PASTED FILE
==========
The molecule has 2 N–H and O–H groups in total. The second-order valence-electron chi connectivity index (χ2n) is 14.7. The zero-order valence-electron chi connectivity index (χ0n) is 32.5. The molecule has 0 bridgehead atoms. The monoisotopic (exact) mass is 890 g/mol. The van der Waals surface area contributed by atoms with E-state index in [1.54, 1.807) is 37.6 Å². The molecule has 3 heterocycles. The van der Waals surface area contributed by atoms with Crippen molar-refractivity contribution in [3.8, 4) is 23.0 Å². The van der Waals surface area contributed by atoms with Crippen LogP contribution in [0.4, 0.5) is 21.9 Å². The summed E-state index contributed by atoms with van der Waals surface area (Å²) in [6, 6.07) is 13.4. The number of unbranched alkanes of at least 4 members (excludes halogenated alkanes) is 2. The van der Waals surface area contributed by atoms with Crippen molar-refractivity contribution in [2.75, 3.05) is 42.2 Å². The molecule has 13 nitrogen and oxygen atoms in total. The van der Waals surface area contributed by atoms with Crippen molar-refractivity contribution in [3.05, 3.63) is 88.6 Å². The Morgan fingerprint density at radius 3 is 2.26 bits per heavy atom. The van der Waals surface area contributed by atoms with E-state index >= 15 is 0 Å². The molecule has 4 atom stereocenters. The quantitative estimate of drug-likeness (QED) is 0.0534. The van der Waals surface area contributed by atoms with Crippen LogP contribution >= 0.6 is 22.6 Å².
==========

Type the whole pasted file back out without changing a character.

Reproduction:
The molecule has 2 N–H and O–H groups in total. The second-order valence-electron chi connectivity index (χ2n) is 14.7. The zero-order valence-electron chi connectivity index (χ0n) is 32.5. The molecule has 0 bridgehead atoms. The monoisotopic (exact) mass is 890 g/mol. The van der Waals surface area contributed by atoms with E-state index in [1.54, 1.807) is 37.6 Å². The molecule has 3 heterocycles. The van der Waals surface area contributed by atoms with Crippen molar-refractivity contribution in [3.8, 4) is 23.0 Å². The van der Waals surface area contributed by atoms with Crippen LogP contribution in [0.4, 0.5) is 21.9 Å². The summed E-state index contributed by atoms with van der Waals surface area (Å²) in [6, 6.07) is 13.4. The number of unbranched alkanes of at least 4 members (excludes halogenated alkanes) is 2. The van der Waals surface area contributed by atoms with Crippen molar-refractivity contribution in [2.75, 3.05) is 42.2 Å². The molecule has 13 nitrogen and oxygen atoms in total. The van der Waals surface area contributed by atoms with Crippen molar-refractivity contribution in [3.05, 3.63) is 88.6 Å². The Morgan fingerprint density at radius 3 is 2.26 bits per heavy atom. The van der Waals surface area contributed by atoms with E-state index >= 15 is 0 Å². The molecule has 4 atom stereocenters. The quantitative estimate of drug-likeness (QED) is 0.0534. The van der Waals surface area contributed by atoms with Crippen LogP contribution >= 0.6 is 22.6 Å².